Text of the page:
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What are Networking Protocols
A protocol is a standard that governs the rules for setting up a data connection, communicating between endpoints once the connection is set, and transferring data between those endpoints. Network protocols are usually used to detect the physical properties of both the sending and the target nodes, as well as whether the target node is available. Once the connection endpoints are determined, a protocol will handle the initial communication between the endpoints as well as the rules for the connection. The protocol will identify how each end will know where a data stream starts and stops, what format it will be sent and received in, and what to do with the data if there are any problems with the transfer.
Here is a short list of a few of the more common protocols:
- File Transfer Protocol (FTP) — FTP is used to transfer large amounts of data from one node to another. The FTP protocol uses an FTP server to serve files to an FTP client.
- Hypertext Transfer Protocol (HTTP) — HTTP is the foundation of data communication for the World Wide Web. HTTP uses a server (e.g., a website) to serve the clients (end users) data the clients have requested via a web browser.
- Hypertext Transfer Protocol over Secure Socket Layer (HTTPS) — HTTPS is an enhancement to HTTP that allows secure sessions over Secure Socket Layer (SSL). These sessions provide adequate security for private transactions on the World Wide Web.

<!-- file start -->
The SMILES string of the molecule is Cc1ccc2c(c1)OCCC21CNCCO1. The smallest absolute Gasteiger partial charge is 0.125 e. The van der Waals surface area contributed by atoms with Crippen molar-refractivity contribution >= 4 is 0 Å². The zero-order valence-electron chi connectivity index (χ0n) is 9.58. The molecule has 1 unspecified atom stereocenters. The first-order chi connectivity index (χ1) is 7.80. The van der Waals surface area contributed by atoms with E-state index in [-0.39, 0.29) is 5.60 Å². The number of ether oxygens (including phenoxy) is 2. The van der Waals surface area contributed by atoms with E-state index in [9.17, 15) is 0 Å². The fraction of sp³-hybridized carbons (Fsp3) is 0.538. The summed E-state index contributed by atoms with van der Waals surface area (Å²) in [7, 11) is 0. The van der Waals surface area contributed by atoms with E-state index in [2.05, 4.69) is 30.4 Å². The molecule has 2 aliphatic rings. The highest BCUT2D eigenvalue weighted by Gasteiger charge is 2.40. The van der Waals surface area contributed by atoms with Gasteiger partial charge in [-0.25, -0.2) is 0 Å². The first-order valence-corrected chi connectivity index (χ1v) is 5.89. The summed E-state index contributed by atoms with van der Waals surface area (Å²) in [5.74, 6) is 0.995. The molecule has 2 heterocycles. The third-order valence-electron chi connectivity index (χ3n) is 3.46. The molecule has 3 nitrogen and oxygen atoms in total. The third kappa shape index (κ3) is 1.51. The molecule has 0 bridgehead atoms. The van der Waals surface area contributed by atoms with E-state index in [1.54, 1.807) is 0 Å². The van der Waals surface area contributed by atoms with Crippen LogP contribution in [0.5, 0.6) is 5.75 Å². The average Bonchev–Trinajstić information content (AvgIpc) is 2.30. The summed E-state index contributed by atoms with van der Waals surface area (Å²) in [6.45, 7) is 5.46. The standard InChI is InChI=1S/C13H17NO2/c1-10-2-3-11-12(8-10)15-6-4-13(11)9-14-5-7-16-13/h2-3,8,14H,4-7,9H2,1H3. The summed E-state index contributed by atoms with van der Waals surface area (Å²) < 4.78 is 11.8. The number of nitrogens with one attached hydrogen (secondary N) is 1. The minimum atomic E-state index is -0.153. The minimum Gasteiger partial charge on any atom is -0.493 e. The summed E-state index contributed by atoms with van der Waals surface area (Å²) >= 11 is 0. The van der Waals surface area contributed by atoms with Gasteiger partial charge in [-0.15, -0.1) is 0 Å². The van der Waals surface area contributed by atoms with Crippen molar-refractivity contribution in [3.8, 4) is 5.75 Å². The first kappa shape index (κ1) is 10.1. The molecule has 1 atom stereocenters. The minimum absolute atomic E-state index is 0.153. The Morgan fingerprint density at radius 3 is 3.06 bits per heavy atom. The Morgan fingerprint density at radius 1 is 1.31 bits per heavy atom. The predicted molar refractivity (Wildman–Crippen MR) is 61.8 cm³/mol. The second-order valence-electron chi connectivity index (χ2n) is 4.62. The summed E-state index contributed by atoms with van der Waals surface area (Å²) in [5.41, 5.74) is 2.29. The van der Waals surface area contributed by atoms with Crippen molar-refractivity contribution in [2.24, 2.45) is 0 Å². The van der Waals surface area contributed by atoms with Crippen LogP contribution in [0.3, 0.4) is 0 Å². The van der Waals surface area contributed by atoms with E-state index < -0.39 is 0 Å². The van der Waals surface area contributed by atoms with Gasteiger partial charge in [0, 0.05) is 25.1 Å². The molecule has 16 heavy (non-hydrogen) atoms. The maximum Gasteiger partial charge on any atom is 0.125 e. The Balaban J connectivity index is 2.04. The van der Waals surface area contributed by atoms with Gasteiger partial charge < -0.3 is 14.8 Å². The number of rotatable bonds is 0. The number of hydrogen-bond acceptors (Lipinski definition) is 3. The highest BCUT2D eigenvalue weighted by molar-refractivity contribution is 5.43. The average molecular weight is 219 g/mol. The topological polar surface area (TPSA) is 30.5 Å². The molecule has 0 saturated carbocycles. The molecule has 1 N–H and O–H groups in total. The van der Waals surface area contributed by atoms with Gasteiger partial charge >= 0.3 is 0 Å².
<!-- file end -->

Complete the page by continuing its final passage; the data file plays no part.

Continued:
- Internet Message Access Protocol version 4 (IMAP4) — IMAP4 is a protocol that allows a client to connect to and retrieve e-mail from an e-mail server.
- Internet Protocol (IP) — IP is a standard that allows for the transfer of data between nodes that are connected on a network. Each node within an IP network has a unique address that identifies it for the purpose of locating and sharing data between nodes.
- Post Office Protocol version 3 (POP3) — POP3 is a protocol that allows an e-mail client to connect to an e-mail server and retrieve mail that is destined for that client.
- Simple Mail Transfer Protocol (SMTP) — SMTP is a protocol that allows a network user to send and receive e-mail.
- Simple Network Management Protocol (SNMP) — SNMP is a protocol that allows for the sharing of management data on a network. SNMP allows network administrators the ability to quickly access network nodes to monitor performance, troubleshoot, baseline, and ensure that the network is capable of addressing the needs of the organization.
- Transmission Control Protocol (TCP) — TCP is a protocol that connects end users with one another and ensures the integrity of the exchanged data.
- Trivial File Transfer Protocol (TFTP) — TFTP is a protocol that is a simpler form of FTP. FTP is one of the most commonly used file transfer protocols on the Internet and within private networks. FTP control is handled on TCP port 21 and its data transfer can use TCP port 20 as well as dynamic ports depending on the specific configuration.
- User Datagram Protocol (UDP) — UDP is a protocol that connects end users to one another and transfers datagrams, but does not ensure the integrity of the datagrams.
- Dynamic Host Configuration Protocol (DHCP) — DHCP is used on networks that do not use static IP address assignment. A DHCP server can be set up by an administrator or engineer with a poll of addresses that are available for assignment. When a client device is turned on it can request an IP address from the local DHCP server, if there is an available address in the pool it can be assigned to the device.
That’s it! Yes, we know, there are many many other protocols that we can add – and if you think we should include another in this tutorial, then please drop a comment below, we’d love to get your feedback.
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